Music by Delius puts in a relatively rare appearance when the Sheffield International Concert Season resumes at the City Hall after the holiday break on the 19th of January.
It’s all the more rare, as it is not entirely predictable – Walk to the Paradise Garden (which happens to be a pub!), for instance! – but, Paris: The Song of a Great City.
It could be described a tone poem, but Delius called it a Nocturne, a 20-odd minute work of impressions encountered while walking round the French capital at night and not always nocturnal in the accepted sense.
Elsewhere at the concert, exceptional American cellist Alisa Wellerstein is the soloist in Shostakovich’s Cello Concerto No 1 and Sir Mark Elder leads the Hallé round Mussorgsky’s Pictures at an Exhibition in Ravel’s orchestration.
The same orchestra and conductor also end the season (25th of May) with Dvořák’s Symphony No 7 after the highly rated Chinese-born pianist Hong Xu has got his fingers round Mozart’s Piano Concerto No 18. The concert begins with Elgar’s Overture: In the South.
In between, the highlight is surely a performance of Mahler’s Symphony No 2, the Resurrection symphony (5th of May) from the Bruckner Orchestra of Linz, so named after Linz’s most famous son, Anton Bruckner, and the orchestra’s principal conductor Markus Poschner.
Choral forces involved are the combined Sheffield Philharmonic and Leeds Philharmonic choruses.
Another date to underline diaries is the 16th of March when the City of Birmingham Symphony Orchestra finds its way back to Sheffield with its fairly recently installed new music director Mirga Gražinyte-Tyla.
Ukrainian-born and a hot tip for a major career, the CSBO will be hoping it can hang on to her longer than it did fellow embryo baton genius Andris Nelsons a few years back!
A further attraction at the concert which begins and ends with Debussy: Children’s Corner and La Mer, is the renowned Rudolf Buchbinder performing Schumann’s Piano Concerto; Stravinsky’s Symphonies of Winds in its 1947 orchestration making up the proceedings.
An all-Russian programme is offered (3rd of March) by the Russian State Philharmonic Orchestra under one Russia’s leading conductors, Valery Polyansky: Khachaturian’s Masquerade Suite, Prokofiev’s Violin Concerto No 1 and Tchaikovsky’s Symphony No 4.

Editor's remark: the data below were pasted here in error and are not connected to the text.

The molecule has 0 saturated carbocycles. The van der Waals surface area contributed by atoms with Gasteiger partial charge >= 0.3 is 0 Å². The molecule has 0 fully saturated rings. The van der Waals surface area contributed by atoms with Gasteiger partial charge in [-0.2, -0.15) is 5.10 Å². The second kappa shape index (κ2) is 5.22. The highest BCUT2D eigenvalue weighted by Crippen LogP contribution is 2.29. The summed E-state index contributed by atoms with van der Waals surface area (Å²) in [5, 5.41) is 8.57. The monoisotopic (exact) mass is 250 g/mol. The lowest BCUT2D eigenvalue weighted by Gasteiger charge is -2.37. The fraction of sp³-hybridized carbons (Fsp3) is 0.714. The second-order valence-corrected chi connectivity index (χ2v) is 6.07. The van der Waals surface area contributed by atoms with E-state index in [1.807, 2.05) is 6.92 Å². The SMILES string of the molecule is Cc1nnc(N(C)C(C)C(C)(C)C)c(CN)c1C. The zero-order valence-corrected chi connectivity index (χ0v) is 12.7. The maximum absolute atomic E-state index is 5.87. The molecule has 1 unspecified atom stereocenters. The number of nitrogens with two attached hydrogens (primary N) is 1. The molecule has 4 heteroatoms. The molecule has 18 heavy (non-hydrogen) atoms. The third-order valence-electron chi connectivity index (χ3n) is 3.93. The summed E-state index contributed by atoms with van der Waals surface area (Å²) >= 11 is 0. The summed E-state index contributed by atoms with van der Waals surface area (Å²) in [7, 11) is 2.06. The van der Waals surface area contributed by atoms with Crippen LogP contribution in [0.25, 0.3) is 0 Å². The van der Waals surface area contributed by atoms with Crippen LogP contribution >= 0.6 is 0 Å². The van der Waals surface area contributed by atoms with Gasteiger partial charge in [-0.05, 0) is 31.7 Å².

Alexander Sitkovetsky, no less, is the soloist in the Prokofiev and a young German virtuoso, Augustin Hadelich, plays a much better known violin concerto, by Mendelssohn at one of two further concerts (20th of April) from the Hallé.
Book-ending the Mendelssohn are Wagner’s Prelude to Act One of The Mastersingers and the Symphony No 1 by Brahms, with one the country’s brightest conducting talents, Nicholas Collon, on the podium.
Jonathon Hayward, Mark Elder’s assistant at Hallé, takes charge of the other (16th of February) at which the orchestra’s principal horn player Laurence Rogers is the soloist in the Horn Concerto No 1 by Richard Strauss.
A ‘selection’ from Grieg’s Peer Gynt and the Symphony No 2 by Sibelius make up the concert leaving one to be accounted for, from the Manchester Camerata and Sheffield Philharmonic Chorus taking in the popular and increasingly ubiquitous Mozart Requiem (3rd of February).
Before its solemn opening chords are heard, Mozart’s far more optimistic Linz Symphony (No 36) get an outing after Arvo Pärt’s Da Pacem Domine (Give Peace, Lord) in its version for voices and string orchestra. Jean-Claude Picard is the conductor.
Further information at www.sheffieldcityhall.co.uk